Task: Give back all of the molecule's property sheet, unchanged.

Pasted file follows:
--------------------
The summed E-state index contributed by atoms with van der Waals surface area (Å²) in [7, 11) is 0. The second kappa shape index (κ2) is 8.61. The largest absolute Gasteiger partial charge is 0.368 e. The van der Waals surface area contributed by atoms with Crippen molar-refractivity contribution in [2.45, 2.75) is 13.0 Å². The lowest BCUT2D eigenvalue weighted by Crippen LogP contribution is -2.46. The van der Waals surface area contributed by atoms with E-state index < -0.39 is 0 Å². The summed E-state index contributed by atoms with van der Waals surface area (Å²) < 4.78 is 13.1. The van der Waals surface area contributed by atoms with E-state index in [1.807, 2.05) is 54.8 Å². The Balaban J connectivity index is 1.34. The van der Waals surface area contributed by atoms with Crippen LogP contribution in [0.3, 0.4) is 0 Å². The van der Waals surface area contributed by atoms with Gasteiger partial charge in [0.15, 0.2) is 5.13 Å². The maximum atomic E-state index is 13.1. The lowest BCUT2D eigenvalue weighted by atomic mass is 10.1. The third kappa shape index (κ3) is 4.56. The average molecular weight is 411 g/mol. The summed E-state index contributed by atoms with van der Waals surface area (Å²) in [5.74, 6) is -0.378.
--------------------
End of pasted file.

The summed E-state index contributed by atoms with van der Waals surface area (Å²) in [7, 11) is 0. The second kappa shape index (κ2) is 8.61. The largest absolute Gasteiger partial charge is 0.368 e. The van der Waals surface area contributed by atoms with Crippen molar-refractivity contribution in [2.45, 2.75) is 13.0 Å². The lowest BCUT2D eigenvalue weighted by Crippen LogP contribution is -2.46. The van der Waals surface area contributed by atoms with E-state index < -0.39 is 0 Å². The summed E-state index contributed by atoms with van der Waals surface area (Å²) < 4.78 is 13.1. The van der Waals surface area contributed by atoms with E-state index in [1.807, 2.05) is 54.8 Å². The Balaban J connectivity index is 1.34. The van der Waals surface area contributed by atoms with Crippen LogP contribution in [0.3, 0.4) is 0 Å². The van der Waals surface area contributed by atoms with Gasteiger partial charge in [0.15, 0.2) is 5.13 Å². The maximum atomic E-state index is 13.1. The lowest BCUT2D eigenvalue weighted by atomic mass is 10.1. The third kappa shape index (κ3) is 4.56. The average molecular weight is 411 g/mol. The summed E-state index contributed by atoms with van der Waals surface area (Å²) in [5.74, 6) is -0.378.